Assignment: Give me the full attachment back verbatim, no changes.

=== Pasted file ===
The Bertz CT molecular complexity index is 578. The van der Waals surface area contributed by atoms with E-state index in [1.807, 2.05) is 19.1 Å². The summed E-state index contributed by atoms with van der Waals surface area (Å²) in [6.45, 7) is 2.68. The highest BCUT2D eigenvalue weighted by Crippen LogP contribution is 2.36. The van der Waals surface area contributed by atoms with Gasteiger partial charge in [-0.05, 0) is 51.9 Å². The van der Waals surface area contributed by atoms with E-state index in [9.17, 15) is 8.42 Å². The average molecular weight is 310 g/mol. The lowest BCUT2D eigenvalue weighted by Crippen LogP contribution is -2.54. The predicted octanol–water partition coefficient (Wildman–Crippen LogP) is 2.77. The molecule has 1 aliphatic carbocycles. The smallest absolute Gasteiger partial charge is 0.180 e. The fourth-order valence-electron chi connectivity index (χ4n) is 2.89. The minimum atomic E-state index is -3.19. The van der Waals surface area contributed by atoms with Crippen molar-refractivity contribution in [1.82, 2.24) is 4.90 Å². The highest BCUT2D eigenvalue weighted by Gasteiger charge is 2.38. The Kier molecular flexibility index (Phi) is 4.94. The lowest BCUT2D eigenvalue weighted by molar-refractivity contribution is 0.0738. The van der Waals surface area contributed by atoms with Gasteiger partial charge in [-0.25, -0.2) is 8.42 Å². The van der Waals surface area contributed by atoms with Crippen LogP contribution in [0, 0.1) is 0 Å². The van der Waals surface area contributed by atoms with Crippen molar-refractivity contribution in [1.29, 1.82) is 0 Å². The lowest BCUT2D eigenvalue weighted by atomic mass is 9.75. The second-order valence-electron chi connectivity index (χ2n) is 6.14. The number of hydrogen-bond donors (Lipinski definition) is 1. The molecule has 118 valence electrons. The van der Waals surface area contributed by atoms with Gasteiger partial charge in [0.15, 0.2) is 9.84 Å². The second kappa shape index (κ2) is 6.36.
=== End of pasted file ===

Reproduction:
The Bertz CT molecular complexity index is 578. The van der Waals surface area contributed by atoms with E-state index in [1.807, 2.05) is 19.1 Å². The summed E-state index contributed by atoms with van der Waals surface area (Å²) in [6.45, 7) is 2.68. The highest BCUT2D eigenvalue weighted by Crippen LogP contribution is 2.36. The van der Waals surface area contributed by atoms with Gasteiger partial charge in [-0.05, 0) is 51.9 Å². The van der Waals surface area contributed by atoms with E-state index in [9.17, 15) is 8.42 Å². The average molecular weight is 310 g/mol. The lowest BCUT2D eigenvalue weighted by Crippen LogP contribution is -2.54. The predicted octanol–water partition coefficient (Wildman–Crippen LogP) is 2.77. The molecule has 1 aliphatic carbocycles. The smallest absolute Gasteiger partial charge is 0.180 e. The fourth-order valence-electron chi connectivity index (χ4n) is 2.89. The minimum atomic E-state index is -3.19. The van der Waals surface area contributed by atoms with Crippen molar-refractivity contribution in [1.82, 2.24) is 4.90 Å². The highest BCUT2D eigenvalue weighted by Gasteiger charge is 2.38. The Kier molecular flexibility index (Phi) is 4.94. The lowest BCUT2D eigenvalue weighted by molar-refractivity contribution is 0.0738. The van der Waals surface area contributed by atoms with Gasteiger partial charge in [-0.25, -0.2) is 8.42 Å². The van der Waals surface area contributed by atoms with Crippen LogP contribution in [0, 0.1) is 0 Å². The van der Waals surface area contributed by atoms with Crippen molar-refractivity contribution in [1.29, 1.82) is 0 Å². The lowest BCUT2D eigenvalue weighted by atomic mass is 9.75. The second-order valence-electron chi connectivity index (χ2n) is 6.14. The number of hydrogen-bond donors (Lipinski definition) is 1. The molecule has 118 valence electrons. The van der Waals surface area contributed by atoms with Gasteiger partial charge in [0.15, 0.2) is 9.84 Å². The second kappa shape index (κ2) is 6.36.